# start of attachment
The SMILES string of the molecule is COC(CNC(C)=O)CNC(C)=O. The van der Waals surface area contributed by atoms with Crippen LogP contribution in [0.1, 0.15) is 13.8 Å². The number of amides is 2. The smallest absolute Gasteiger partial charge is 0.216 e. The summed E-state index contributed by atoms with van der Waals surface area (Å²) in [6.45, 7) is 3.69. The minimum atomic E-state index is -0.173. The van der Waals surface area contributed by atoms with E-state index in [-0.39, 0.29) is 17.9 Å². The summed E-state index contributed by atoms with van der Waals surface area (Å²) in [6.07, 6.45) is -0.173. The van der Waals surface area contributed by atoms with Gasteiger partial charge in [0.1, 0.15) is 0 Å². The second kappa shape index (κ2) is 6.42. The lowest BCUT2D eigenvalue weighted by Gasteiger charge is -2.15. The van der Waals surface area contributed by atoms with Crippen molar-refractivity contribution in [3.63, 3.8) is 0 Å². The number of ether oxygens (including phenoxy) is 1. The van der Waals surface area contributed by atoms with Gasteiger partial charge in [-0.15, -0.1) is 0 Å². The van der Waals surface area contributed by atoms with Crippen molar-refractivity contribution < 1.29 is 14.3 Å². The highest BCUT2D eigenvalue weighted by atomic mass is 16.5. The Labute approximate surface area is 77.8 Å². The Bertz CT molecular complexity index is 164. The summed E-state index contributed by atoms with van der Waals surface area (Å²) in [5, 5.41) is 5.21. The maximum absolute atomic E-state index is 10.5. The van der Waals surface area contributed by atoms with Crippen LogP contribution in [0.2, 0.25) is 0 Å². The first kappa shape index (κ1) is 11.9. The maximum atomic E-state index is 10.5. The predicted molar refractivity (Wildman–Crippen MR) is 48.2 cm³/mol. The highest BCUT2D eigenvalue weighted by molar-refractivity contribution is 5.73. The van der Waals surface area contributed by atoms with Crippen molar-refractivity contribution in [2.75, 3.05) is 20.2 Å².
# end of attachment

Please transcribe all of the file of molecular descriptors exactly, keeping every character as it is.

The SMILES string of the molecule is COC(CNC(C)=O)CNC(C)=O. The van der Waals surface area contributed by atoms with Crippen LogP contribution in [0.1, 0.15) is 13.8 Å². The number of amides is 2. The smallest absolute Gasteiger partial charge is 0.216 e. The summed E-state index contributed by atoms with van der Waals surface area (Å²) in [6.45, 7) is 3.69. The minimum atomic E-state index is -0.173. The van der Waals surface area contributed by atoms with E-state index in [-0.39, 0.29) is 17.9 Å². The summed E-state index contributed by atoms with van der Waals surface area (Å²) in [6.07, 6.45) is -0.173. The van der Waals surface area contributed by atoms with Gasteiger partial charge in [0.1, 0.15) is 0 Å². The second kappa shape index (κ2) is 6.42. The lowest BCUT2D eigenvalue weighted by Gasteiger charge is -2.15. The van der Waals surface area contributed by atoms with Crippen molar-refractivity contribution in [3.63, 3.8) is 0 Å². The number of ether oxygens (including phenoxy) is 1. The van der Waals surface area contributed by atoms with Gasteiger partial charge in [-0.15, -0.1) is 0 Å². The van der Waals surface area contributed by atoms with Crippen molar-refractivity contribution < 1.29 is 14.3 Å². The highest BCUT2D eigenvalue weighted by atomic mass is 16.5. The Labute approximate surface area is 77.8 Å². The Bertz CT molecular complexity index is 164. The summed E-state index contributed by atoms with van der Waals surface area (Å²) in [5, 5.41) is 5.21. The maximum absolute atomic E-state index is 10.5. The van der Waals surface area contributed by atoms with Crippen LogP contribution in [0.2, 0.25) is 0 Å². The first kappa shape index (κ1) is 11.9. The maximum atomic E-state index is 10.5. The predicted molar refractivity (Wildman–Crippen MR) is 48.2 cm³/mol. The highest BCUT2D eigenvalue weighted by molar-refractivity contribution is 5.73. The van der Waals surface area contributed by atoms with Crippen molar-refractivity contribution in [2.75, 3.05) is 20.2 Å².